Gilmour makes hard work of Glasgow win

Kirsty Gilmour kept home hopes alive in the singles at the Scottish International Championships at the Kelvin Hall in Glasgow yesterday, but it was far from an easy passage for the Bothwell teenager.

Gilmour, a medallist at this year’s Commonwealth Youth Games, needed three games to make it past England’s Kate Robertshaw and into the last 32. The reward for the 21-11, 11-21, 21-17 win is a crunch match against another Englishwoman, Elizabeth Cann, the No 4 seed and the champion in 2008.

Cann is battling Scottish champion Susan Egelstaff for the women’s singles place in Team GB at the London 2012 Olympics, and Gilmour is well aware that she could give a helping hand to her fellow countrywoman.

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Egelstaff, at No 31, is 17 spots ahead of Cann in the world rankings but is currently sidelined by a knee injury. The Glasgow 29-year-old is back in training and hopes to make her return to a competitive court in January.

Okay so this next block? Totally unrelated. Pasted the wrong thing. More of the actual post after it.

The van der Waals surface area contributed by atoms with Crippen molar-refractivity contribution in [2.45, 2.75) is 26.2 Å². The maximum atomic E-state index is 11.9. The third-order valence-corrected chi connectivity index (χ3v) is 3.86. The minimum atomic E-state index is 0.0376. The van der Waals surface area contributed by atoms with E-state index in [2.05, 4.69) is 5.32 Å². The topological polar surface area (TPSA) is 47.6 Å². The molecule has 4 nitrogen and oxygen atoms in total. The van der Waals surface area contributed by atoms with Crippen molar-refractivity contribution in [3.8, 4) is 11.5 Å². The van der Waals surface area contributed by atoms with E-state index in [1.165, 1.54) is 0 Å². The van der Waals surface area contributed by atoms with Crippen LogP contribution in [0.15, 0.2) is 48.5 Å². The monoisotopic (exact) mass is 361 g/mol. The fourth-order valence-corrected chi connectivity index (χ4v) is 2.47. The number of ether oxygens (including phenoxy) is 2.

“I could do Susan a big favour tomorrow but, personally, I just want to perform well,” said Gilmour, a film-making student at the University of the West of Scotland.

“This is the first time that I have played Liz and I’m not too worried about winning or losing. It’s all about playing well and, hopefully, that could be good enough.”

Against Robersthaw, Gilmour had her Uncle David – a former internationalist from Hamilton – sitting in the coaching seat, and she admitted it wasn’t her best showing in front of a home crowd. “So scrappy” was how she summed it up.

The deciding game was close – Gilmour was irked early on when her opponent clearly hit the net with her racket but was still awarded the point – but the home favourite won four points in a row from 17-all.

“Kate has been injured so I think the pressure told in the end,” said the winner. “But coping with close situations is not usually my strong point but I’ve been working with a psychologist and so I’m very pleased to come through.”

In the men’s singles, Scottish Champion Kieran Merrilees faced the No 9 seed in Peter Koukal and lost in 30 minutes, 11-21, 16-21. A quarter-finalist last year, the Glasgow 22-year-old was a little downhearted after losing to the Czech.

“I’ve been training well but today was a bit if a nightmare on court,” admitted Merrilees, who is based with the GB squad at Milton Keynes.

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Calum Menzies, last year’s Scottish champion, came closest to making the second round in the men’s event, going out in three games, 8-21, 21-19, 15-21, to English youngster, Toby Penty.